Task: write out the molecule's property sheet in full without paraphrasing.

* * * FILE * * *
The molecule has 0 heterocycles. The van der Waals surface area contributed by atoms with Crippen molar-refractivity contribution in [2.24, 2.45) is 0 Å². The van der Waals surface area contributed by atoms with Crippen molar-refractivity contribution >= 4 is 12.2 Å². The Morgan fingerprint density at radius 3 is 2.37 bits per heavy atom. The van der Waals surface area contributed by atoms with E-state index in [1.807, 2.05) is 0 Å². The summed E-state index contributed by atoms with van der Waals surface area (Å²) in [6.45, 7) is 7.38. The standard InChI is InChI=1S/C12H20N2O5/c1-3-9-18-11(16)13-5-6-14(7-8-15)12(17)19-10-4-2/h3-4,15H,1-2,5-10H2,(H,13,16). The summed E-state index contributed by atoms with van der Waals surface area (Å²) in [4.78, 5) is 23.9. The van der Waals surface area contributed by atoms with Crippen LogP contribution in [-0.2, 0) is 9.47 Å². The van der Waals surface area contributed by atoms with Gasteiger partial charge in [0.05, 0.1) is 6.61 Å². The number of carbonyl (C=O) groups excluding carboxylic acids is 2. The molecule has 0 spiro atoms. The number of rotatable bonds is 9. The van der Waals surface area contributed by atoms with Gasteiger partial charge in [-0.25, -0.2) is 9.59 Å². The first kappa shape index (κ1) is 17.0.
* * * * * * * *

The molecule has 0 heterocycles. The van der Waals surface area contributed by atoms with Crippen molar-refractivity contribution in [2.24, 2.45) is 0 Å². The van der Waals surface area contributed by atoms with Crippen molar-refractivity contribution >= 4 is 12.2 Å². The Morgan fingerprint density at radius 3 is 2.37 bits per heavy atom. The van der Waals surface area contributed by atoms with E-state index in [1.807, 2.05) is 0 Å². The summed E-state index contributed by atoms with van der Waals surface area (Å²) in [6.45, 7) is 7.38. The standard InChI is InChI=1S/C12H20N2O5/c1-3-9-18-11(16)13-5-6-14(7-8-15)12(17)19-10-4-2/h3-4,15H,1-2,5-10H2,(H,13,16). The summed E-state index contributed by atoms with van der Waals surface area (Å²) in [4.78, 5) is 23.9. The van der Waals surface area contributed by atoms with Crippen LogP contribution in [-0.2, 0) is 9.47 Å². The van der Waals surface area contributed by atoms with Gasteiger partial charge in [0.05, 0.1) is 6.61 Å². The number of carbonyl (C=O) groups excluding carboxylic acids is 2. The molecule has 0 spiro atoms. The number of rotatable bonds is 9. The van der Waals surface area contributed by atoms with Gasteiger partial charge in [-0.25, -0.2) is 9.59 Å². The first kappa shape index (κ1) is 17.0.